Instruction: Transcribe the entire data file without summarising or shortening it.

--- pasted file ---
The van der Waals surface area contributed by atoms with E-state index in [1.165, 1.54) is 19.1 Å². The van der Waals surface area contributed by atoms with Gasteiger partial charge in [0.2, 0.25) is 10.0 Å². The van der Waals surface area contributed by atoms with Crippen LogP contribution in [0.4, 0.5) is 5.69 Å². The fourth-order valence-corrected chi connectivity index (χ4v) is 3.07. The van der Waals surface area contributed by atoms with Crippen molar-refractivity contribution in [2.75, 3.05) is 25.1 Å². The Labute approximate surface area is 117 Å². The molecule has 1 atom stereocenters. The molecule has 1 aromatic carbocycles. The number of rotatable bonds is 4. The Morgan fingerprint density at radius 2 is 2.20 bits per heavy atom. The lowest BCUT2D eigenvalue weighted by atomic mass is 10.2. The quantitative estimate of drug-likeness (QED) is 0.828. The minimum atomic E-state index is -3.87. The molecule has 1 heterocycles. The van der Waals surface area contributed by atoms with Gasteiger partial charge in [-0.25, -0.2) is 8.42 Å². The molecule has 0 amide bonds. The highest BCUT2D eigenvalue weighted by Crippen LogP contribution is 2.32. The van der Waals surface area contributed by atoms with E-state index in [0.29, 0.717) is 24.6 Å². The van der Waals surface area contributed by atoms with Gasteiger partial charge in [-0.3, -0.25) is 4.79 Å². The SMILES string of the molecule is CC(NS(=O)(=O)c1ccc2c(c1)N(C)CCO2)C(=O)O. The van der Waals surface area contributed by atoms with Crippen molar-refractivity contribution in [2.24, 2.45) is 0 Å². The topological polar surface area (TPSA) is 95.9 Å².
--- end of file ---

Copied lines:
The van der Waals surface area contributed by atoms with E-state index in [1.165, 1.54) is 19.1 Å². The van der Waals surface area contributed by atoms with Gasteiger partial charge in [0.2, 0.25) is 10.0 Å². The van der Waals surface area contributed by atoms with Crippen LogP contribution in [0.4, 0.5) is 5.69 Å². The fourth-order valence-corrected chi connectivity index (χ4v) is 3.07. The van der Waals surface area contributed by atoms with Crippen molar-refractivity contribution in [2.75, 3.05) is 25.1 Å². The Labute approximate surface area is 117 Å². The molecule has 1 atom stereocenters. The molecule has 1 aromatic carbocycles. The number of rotatable bonds is 4. The Morgan fingerprint density at radius 2 is 2.20 bits per heavy atom. The lowest BCUT2D eigenvalue weighted by atomic mass is 10.2. The quantitative estimate of drug-likeness (QED) is 0.828. The minimum atomic E-state index is -3.87. The molecule has 1 heterocycles. The van der Waals surface area contributed by atoms with Gasteiger partial charge in [-0.25, -0.2) is 8.42 Å². The molecule has 0 amide bonds. The highest BCUT2D eigenvalue weighted by Crippen LogP contribution is 2.32. The van der Waals surface area contributed by atoms with E-state index in [0.29, 0.717) is 24.6 Å². The van der Waals surface area contributed by atoms with Gasteiger partial charge in [-0.3, -0.25) is 4.79 Å². The SMILES string of the molecule is CC(NS(=O)(=O)c1ccc2c(c1)N(C)CCO2)C(=O)O. The van der Waals surface area contributed by atoms with Crippen molar-refractivity contribution in [2.24, 2.45) is 0 Å². The topological polar surface area (TPSA) is 95.9 Å².